The Structure of the European LBS Market 2005

By Johan Fagerberg

Fagenberg-European LBS Summer Mobile location services have not taken off as rapidly as many observers expected a few years ago. Revenues from location-based service (LBS) in the European market were approximately €108 million in 2004. Over the coming five years, we believe this figure will grow to €2,183 million and account for 4.5 percent of total non-voice revenues. We have identified several important drivers which we believe will bring about a mass market breakthrough for LBS at long last. These include increasingly user friendly handsets, accelerated implementation of high accuracy, high performance positioning technology and an increasing emphasis among operators on data services to compensate for lower voice revenues. New E112 directives from the EU may also drive quicker implementation of high accuracy positioning technology among mobile operators in Europe. Once the European LBS market takes off, we believe the key market segments will be navigation, tracking and location-enhanced instant messaging.

Today, location is regarded more as a service enabler than necessarily a set of services in its own right. Mobile operators have been busy deploying a portfolio of mobile data services, and in this scurry to launch features such as MMS and Java, location-enabled services have been put on hold so far. Pan-European operators have so far been struggling to coordinate their overall mobile data efforts across their networks. Common location platforms are proving to be no exception – they are also taking some time to roll out.

It is still true that location is the key factor that distinguishes the mobile Internet from the fixed Internet. Location-based services are emerging as an opportunity to provide differentiation, a way to build customer loyalty and a new revenue stream. These statements are still valid, but to make it happen takes much longer than have been predicted before by all parties in the value chain.

While takeoff has been slower than expected, the signs are pointing towards more services becoming available. For example, although Europe's operators typically only offer Cell-ID based positioning, they are opening up their positioning information to third parties as well – thus enabling more application and services providers to take advantage of location data.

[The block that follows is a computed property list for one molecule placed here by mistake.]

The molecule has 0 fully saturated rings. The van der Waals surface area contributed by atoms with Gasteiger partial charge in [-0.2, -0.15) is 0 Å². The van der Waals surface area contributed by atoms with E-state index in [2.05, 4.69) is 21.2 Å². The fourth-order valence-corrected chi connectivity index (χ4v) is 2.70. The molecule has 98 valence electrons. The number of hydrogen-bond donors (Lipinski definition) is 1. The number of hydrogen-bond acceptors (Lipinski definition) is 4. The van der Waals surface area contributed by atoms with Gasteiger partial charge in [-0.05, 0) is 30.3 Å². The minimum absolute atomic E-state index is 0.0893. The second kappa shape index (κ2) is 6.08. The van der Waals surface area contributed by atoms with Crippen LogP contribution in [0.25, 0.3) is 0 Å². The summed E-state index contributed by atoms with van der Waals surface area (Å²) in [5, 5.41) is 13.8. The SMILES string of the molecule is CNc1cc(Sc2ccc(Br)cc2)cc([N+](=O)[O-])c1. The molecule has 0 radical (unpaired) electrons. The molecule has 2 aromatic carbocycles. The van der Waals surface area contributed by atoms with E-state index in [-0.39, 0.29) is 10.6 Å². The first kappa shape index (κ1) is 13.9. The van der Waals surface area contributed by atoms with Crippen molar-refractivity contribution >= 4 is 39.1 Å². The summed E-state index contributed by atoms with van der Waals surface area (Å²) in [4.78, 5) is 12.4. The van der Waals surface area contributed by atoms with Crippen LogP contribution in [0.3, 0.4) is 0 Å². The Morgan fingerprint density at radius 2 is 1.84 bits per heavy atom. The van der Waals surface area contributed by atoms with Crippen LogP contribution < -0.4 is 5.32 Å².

There are some clear operator trends today in Europe that are very positive for LBS:
  • Growing competition among the operators on more mature markets.
  • e-launch campaigns of LBS.
  • Increasing interest in high accuracy technologies.
  • Position wholesale on a larger scale.
  • Emergency call within EU. There are still possibilities for mandates pushing the operators to invest in location-based services.
  • New handsets offer new possibilities. More attractive LBS thanks to larger storage memory, colour screens, Java, megapixel cameras and MMS.
The foremost reason for the slow up-take is that the services offered up until today have simply been too slow and complicated to use. We do believe in integration of LBS in many services, but it will once again take some time before this is done in a way that is really appealing to end users. Already now it is possible to introduce appealing services within certain areas. One such area is child tracking and alert or positioning services for the elderly. However, a successful service will require some vertical integration, dedicated devices and end-to-end management of the service. Such a service could be delivered by existing operators, but we believe that the first ones to really make it happen might very well be dedicated service providers.

There is a trend of more collaboration among the vendors. This is very important since there has been a lack of collaboration and standards in the past. Several partner constellations have appeared and two examples are a group around TruePosition and one around CPS. These two partner groups have the intention to offer end-to-end solutions including everything from positioning technologies and platforms to end-user applications. To summarise, the time has come for location-based services. Operators you are in the front seat. Some final advice to the operators for making this a success:
  • Make LBS part of your subscriber's everyday life.
  • Use portals for ease of use – good examples are Telia Go, Vodafone Live! and 3Guru.
  • Add location to your existing applications. Increase the end-user value. Sell coordinates to service providers to benefit from the wholesale business case.
  • E112 positioning – fulfill legal requirements.
  • Remember – marketing of LBS is vital for success.
  • Some LBS tend to be very niche – target the right user groups.
Reprinted with permission by the author and Berg Insight AB
Contact Berg Insight AB for the full text of the report.
BERG Insight

Published Wednesday, April 26th, 2006

Written by Johan Fagerberg

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